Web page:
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AI World Conference & Expo · Boston, MA · December 11-13, 2017

The acquisition of hyperconverged software vendor Springpath is strategic and important to the next wave of growth for Cisco’s Data Center business unit.

Cisco acquisitions can be hard to predict, as no one really knows what new markets Chuck Robbins and team are eyeing. Also, there are foreign cash and repatriation issues that can swing the pendulum towards foreign companies, further complicating the prognostication capabilities of Cisco watchers.

One that was easy to predict for me, however, was Cisco acquiring Springpath, which I mentioned in this NetworkWorld post from December of 2016 that explored moves Cisco might make in 2017.

A personal view of why medical practices need to embrace the use of artificial intelligence for help in patient diagnostics

Machine learning and artificial intelligence have never been as red hot as they are now, as companies apply them for use in everything from autonomous vehicles to game systems to contact center software. However, not every industry has embraced the benefits of machine learning equally. Healthcare in particular is lagging behind significantly — unfortunate since the use of machine learning and AI can positively impact society in a big way by enabling faster diagnosis.

Releases new chips supporting the 802.11ax Wi-Fi standard

Wi-Fi has been a mainstream technology for the better part of three decades. Despite the longevity of the technology, it still has problems keeping up with the needs of todays mobile user.

Consider an event like Enterprise Connect. Prior to the opening keynotes, when people are sending out tweets and Snapchats making fun of Dave Michels or Kevin Kieller, everything seems fine. Then the keynote starts and stuff stops working — no tweets, Facebook updates, or emails. Some people will just give up on posting to social media or doing anything else online. Others might only use their mobile phone. I actually carry a mobile hotspot specifically for those times I know Wi-Fi will be spotty. The fact is, it shouldn’t be this way, but bandwidth-chewing applications that are synchronous in nature have evolved much faster than Wi-Fi. Wi-Fi speed has steadily increased but it still doesn’t handle multiple users or large file uploads very well.

Aerohive’s AP150W wall plate is packed with features, including 802.11 AC Wave 2 and Zigbee, and costs a lot less than other Wi-Fi expanding options.

In many industries, it’s critical to get Wi-Fi everywhere, but it can often be difficult accomplish this. For example, extending a hotel comprised of smaller cottage-type rooms or one with lots of suites has many hard to reach places with traditional access point (AP) placement. Dorm rooms or hospitals typically want Wi-Fi everywhere, but it’s often difficult to provision it because of interference from thick walls or other infrastructure.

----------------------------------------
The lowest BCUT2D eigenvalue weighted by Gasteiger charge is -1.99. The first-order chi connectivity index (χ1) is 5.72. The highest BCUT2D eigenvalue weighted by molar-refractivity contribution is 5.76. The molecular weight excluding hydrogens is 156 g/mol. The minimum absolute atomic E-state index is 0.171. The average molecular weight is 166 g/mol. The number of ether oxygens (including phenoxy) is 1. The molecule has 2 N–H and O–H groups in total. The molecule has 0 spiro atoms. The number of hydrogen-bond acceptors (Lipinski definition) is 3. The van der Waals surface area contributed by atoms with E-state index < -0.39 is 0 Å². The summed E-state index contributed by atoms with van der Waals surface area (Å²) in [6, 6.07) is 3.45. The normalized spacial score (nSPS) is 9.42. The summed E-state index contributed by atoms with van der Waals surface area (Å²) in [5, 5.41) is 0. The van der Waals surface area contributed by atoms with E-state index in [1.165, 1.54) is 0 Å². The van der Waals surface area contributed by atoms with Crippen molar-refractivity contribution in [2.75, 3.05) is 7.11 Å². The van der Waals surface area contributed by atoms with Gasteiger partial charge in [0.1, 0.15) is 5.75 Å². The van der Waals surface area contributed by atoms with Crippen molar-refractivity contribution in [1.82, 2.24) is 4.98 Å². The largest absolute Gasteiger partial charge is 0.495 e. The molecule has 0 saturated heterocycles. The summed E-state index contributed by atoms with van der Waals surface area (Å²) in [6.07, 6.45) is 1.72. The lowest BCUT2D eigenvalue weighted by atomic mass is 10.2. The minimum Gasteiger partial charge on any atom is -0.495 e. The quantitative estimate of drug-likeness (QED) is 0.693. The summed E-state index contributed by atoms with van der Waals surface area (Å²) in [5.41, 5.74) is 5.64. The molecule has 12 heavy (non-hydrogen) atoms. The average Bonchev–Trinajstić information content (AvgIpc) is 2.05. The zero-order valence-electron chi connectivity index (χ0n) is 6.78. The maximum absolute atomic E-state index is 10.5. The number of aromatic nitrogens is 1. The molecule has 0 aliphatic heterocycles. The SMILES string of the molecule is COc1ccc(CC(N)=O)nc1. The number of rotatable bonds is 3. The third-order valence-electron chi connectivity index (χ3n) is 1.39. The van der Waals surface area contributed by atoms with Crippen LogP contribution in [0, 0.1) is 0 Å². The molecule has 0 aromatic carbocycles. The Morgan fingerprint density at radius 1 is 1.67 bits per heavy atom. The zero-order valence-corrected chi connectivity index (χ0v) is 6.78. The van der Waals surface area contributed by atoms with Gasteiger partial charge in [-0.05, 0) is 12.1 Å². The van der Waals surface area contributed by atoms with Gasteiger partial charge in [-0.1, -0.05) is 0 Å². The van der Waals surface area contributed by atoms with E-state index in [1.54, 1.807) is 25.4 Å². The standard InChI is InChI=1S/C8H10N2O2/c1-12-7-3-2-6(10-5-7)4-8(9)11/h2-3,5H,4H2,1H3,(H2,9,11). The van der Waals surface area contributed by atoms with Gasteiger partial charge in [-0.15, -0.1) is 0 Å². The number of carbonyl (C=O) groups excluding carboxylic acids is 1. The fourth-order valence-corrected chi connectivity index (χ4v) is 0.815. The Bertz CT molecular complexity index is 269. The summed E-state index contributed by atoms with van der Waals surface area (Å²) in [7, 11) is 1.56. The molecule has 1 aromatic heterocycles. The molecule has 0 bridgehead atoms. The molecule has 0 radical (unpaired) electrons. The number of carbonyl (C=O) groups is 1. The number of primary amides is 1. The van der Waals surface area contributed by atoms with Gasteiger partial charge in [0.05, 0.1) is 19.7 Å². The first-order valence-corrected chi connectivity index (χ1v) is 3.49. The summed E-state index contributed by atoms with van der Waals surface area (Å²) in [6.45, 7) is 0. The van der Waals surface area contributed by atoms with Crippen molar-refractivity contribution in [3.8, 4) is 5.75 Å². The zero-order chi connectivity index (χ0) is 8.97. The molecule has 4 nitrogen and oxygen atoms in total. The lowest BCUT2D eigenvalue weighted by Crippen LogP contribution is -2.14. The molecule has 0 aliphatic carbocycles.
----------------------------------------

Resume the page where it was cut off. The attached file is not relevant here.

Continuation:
Extreme Networks announced its Q4 FY17 results, and its plan to become a bigger, stronger networking vendor that can go up against the big guys is working.

The story of Extreme Networks is one of the more remarkable turnarounds I’ve seen in technology in years. About two years ago the company had a market cap of under $300 million, and I thought they were a sure-fire acquisition target for someone who wanted some decent technology on the cheap — because it was becoming apparently clear that the once-cool networking company had lost its way like so many others before it.

As someone who has been following enterprise WAN architectures for decades, I find their evolution fascinating, especially the number of new technologies that have been deployed in isolation. For example, WAN optimization and SD-WANs are often discussed as separate solutions.  From my perspective, I can’t fathom why a business would deploy an SD-WAN and not implement WAN optimization as part of it.  If you’re going to go through the work of modernizing your WAN architecture, then why wouldn’t you integrate optimization technologies into your deployment right from the start?

The 802.11ax specification finally brings a Wi-Fi standard to the network that supports everything we want to do with our wireless LANs.

I know, I know, I’ve heard it before. A new technology comes along, and it promises to be the next big thing. Consumers and businesses buy it, and what happens? It fails to live up to the hype. In my opinion, almost every iPhone release over the past five years has been that way. Sure there were some cool new features, but overall it’s not something I’d say was game changing.



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